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Re-enginged A Class vs 071 engine sound

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Listening to videos of both of these locos there is a distinct whine with the 071 as compared to the more gutteral sound of the A. Both had (by the mid 90s) the same basic prime mover in the 12 cylinder 645. Is the difference just a turbo in the 071s or something more?

There seem to be T and NT versions of this engine's sound on the ESU site. I am assuming this stands for turbo and non-turbo (rather than the more usual "normally aspirated" terminology). These files seem to correspond to the real thing insofar as the T version sounds like an 071 while the NT version sounds like the A.

Edited by murphaph
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The turbo is what gives the 071 the distinctive whine, but the real answer gets a little more complicated! The A class has a very different exhaust system to any of the EMD locomotives that use the non turbo 645.  If you listen to any of the EMD locos you'll find they all sound pretty similar regardless of the number of cylinders in the prime mover. There really is no prime mover in the ESU library that matches it. I made a soundfile for my kit-built A class which used an older non turbo 567 which had a very unusual low growl to it. I've actually forgotten which file I took it from! 

To be honest I'll probably end up purchasing the bespoke decoders from IRM for my A classes when they arrive.

Edited by irishthump
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"A"s are Roots-blower, mechanically supercharged, 071s are turbocharged.

With mechanical supercharging, the speed of the engine directly effects the supercharging, with turbocharging it is the load on the engine instead.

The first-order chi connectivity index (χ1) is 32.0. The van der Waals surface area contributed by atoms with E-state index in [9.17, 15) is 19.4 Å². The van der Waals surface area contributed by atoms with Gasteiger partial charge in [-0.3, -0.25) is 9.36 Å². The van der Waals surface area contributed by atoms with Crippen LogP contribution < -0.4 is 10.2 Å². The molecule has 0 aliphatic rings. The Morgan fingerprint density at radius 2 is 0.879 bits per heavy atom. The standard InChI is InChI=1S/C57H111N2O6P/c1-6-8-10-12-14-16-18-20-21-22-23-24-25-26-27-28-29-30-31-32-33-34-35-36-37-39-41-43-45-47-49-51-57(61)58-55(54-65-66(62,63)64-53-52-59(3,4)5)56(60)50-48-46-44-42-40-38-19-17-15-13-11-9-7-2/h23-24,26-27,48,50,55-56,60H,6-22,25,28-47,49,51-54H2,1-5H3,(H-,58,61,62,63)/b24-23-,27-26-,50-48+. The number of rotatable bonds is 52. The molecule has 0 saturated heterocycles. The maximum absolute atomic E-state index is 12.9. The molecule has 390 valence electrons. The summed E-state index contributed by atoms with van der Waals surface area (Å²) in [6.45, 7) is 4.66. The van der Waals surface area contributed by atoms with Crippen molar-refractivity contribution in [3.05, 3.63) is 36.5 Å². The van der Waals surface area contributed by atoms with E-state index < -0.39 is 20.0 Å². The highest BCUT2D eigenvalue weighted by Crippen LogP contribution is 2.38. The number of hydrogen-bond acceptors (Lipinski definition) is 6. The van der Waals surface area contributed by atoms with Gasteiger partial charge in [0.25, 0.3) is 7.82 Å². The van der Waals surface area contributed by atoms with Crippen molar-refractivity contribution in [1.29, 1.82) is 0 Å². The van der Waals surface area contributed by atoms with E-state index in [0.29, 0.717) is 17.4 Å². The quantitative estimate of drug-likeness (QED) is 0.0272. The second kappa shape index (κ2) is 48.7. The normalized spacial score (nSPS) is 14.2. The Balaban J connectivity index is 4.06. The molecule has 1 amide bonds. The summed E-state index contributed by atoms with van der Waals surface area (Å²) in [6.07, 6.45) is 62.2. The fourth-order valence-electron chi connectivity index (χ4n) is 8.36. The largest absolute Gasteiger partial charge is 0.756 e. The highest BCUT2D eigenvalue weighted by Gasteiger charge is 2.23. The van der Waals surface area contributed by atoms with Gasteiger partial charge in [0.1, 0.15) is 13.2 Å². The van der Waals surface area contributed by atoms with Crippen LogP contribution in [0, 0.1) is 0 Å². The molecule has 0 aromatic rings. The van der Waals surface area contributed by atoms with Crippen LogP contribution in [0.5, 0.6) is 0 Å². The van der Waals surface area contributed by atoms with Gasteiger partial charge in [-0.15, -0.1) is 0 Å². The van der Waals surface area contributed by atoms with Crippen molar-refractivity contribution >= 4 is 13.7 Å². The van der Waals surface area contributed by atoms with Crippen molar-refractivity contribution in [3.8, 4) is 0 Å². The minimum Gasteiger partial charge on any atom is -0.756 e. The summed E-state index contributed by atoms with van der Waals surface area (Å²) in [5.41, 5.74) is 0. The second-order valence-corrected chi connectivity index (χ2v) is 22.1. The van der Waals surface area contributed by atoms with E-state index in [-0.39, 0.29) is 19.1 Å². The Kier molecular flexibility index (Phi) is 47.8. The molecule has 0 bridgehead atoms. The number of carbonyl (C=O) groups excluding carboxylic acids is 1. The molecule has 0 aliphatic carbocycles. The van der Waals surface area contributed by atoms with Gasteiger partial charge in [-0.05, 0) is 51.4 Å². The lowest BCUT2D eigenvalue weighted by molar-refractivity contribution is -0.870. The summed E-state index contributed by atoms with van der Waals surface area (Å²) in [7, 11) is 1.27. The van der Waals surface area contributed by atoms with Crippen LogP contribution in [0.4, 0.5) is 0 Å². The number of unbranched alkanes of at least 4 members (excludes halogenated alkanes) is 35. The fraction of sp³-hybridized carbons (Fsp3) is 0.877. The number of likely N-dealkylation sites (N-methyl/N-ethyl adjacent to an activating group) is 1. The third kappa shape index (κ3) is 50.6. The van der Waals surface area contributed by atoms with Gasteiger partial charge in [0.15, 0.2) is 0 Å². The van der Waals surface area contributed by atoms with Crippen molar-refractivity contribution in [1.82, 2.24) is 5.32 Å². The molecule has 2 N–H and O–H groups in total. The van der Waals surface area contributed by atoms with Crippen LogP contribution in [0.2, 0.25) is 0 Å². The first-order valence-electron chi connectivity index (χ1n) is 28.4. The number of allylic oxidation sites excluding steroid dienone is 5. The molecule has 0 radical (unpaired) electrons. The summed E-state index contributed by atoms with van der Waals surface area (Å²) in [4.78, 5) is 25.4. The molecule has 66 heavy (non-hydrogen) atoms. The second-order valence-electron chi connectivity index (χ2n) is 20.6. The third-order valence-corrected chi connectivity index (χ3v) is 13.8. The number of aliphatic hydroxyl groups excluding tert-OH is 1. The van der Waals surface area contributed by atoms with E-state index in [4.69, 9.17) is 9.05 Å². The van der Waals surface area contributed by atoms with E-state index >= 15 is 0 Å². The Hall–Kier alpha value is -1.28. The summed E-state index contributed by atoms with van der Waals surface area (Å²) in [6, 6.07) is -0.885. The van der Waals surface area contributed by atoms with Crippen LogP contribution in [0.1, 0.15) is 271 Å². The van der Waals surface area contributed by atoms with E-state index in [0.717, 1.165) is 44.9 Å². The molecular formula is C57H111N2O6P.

This is taken from the article in IRRS Journal 074

 

 

Edited by hexagon789
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3 hours ago, irishthump said:

The turbo is what gives the 071 the distinctive whine, but the real answer gets a little more complicated! The A class has a very different exhaust system to any of the EMD locomotives that use the non turbo 645.  If you listen to any of the EMD locos you'll find they all sound pretty similar regardless of the number of cylinders in the prime mover. There really is no prime mover in the ESU library that matches it. I made a soundfile for my kit-built A class which used an older non turbo 567 which had a very unusual low growl to it. I've actually forgotten which file I took it from! 

To be honest I'll probably end up purchasing the bespoke decoders from IRM for my A classes when they arrive.

Nail on the head. The A Class exhaust system is pretty basic in that there's essentially three holes in the roof for the three exhaust manifolds to release gases and fumes through - nothing more complicated than that! It certainly did give them a distinctive sound in comparison to other EMD-engined locomotives.